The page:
Ethanol is the primary liquid transportation fuel produced from renewable feedstocks in the United States today. The majority of corn grain, the primary feedstock for ethanol production, has been historically processed in wet mills yielding products such as gluten feed, gluten meal, starch, and germ. Starch extracted from the grain is used to produce ethanol in saccharification and fermentation steps; however the extraction of starch is not 100% efficient. To better understand starch extraction during the wet milling process, we have developed fluorescent probes that can be used to visually localize starch and cellulose in samples using confocal microscopy. These probes are based on the binding specificities of two types of carbohydrate binding modules (CBMs), which are small substrate-specific protein domains derived from carbohydrate degrading enzymes. CBMs were fused, using molecular cloning techniques, to a green fluorescent protein (GFP) or to the red fluorescent protein DsRed (RFP). Using these engineered probes, we found that the binding of the starch-specific probe correlates with starch content in corn fiber samples. We also demonstrate that there is starch internally localized in the endosperm that may contribute to the high starch content in corn fiber. We also surprisingly found that the cellulose-specific probe did not bind to most corn fiber samples, but only to corn fiber that had been hydrolyzed using a thermochemical process that removes the residual starch and much of the hemicellulose. Our findings should be of interest to those working to increase the efficiency of the corn grain to ethanol process.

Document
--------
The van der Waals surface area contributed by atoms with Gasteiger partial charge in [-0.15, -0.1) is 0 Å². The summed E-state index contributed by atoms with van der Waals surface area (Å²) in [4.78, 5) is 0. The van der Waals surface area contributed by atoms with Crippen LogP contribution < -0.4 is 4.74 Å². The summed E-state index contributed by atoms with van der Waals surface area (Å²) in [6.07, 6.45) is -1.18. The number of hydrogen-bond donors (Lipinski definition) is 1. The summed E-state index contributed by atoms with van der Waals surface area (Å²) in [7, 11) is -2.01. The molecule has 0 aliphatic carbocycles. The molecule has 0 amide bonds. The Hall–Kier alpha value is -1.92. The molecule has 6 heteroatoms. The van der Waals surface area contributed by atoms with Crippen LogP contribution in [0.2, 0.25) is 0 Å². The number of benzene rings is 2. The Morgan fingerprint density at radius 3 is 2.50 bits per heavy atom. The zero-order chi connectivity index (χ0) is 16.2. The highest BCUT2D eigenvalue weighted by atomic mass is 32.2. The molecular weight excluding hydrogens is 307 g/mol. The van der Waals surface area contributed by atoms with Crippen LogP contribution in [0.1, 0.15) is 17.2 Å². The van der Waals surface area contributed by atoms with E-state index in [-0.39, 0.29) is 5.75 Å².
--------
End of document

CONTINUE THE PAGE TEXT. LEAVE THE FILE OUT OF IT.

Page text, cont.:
11. In vitro analyses of resistant starch in retrograded waxy and normal corn starches.

    PubMed

    Zhou, Xing; Chung, Hyun-Jung; Kim, Jong-Yea; Lim, Seung-Taik

    2013-04-01

    Gelatinized waxy and normal corn starches (40% starch) were subjected to temperature cycling between 4 and 30°C (1 day at each temperature) or isothermal storage (4°C) to induce retrogradation. The in vitro analysis methods that are currently used for the measurement of resistant starch (RS), i.e. Englyst, AACC 32-40 and Goni methods, were compared with homogenized retrograded starch gels and freeze-dried powders of the gels. RS contents obtained by the three analysis methods were in the following order: Goni>Englyst>AACC. Although different RS values were obtained among the analysis methods, similar trends in regards to the starch type and storage conditions could be observed. Little or no RS was found in freeze-dried powders of the retrograded starch gels and storage conditions had no effect, indicating that the physical state for RS analysis is important. More RS was found in normal corn starch gels than in waxy corn starch gels under identical storage conditions and in the gels stored under temperature cycling than those under isothermal storage (4°C), indicating that the presence of amylose inhibits starch digestion and the level of crystalline structure of re-crystallized amylopectin also affects the RS formation during retrogradation.

  12. Mid-infrared spectroscopy and chemometrics in corn starch classification

    NASA Astrophysics Data System (ADS)

    Dupuy, N.; Wojciechowski, C.; Ta, C. D.; Huvenne, J. P.; Legrand, P.

    1997-06-01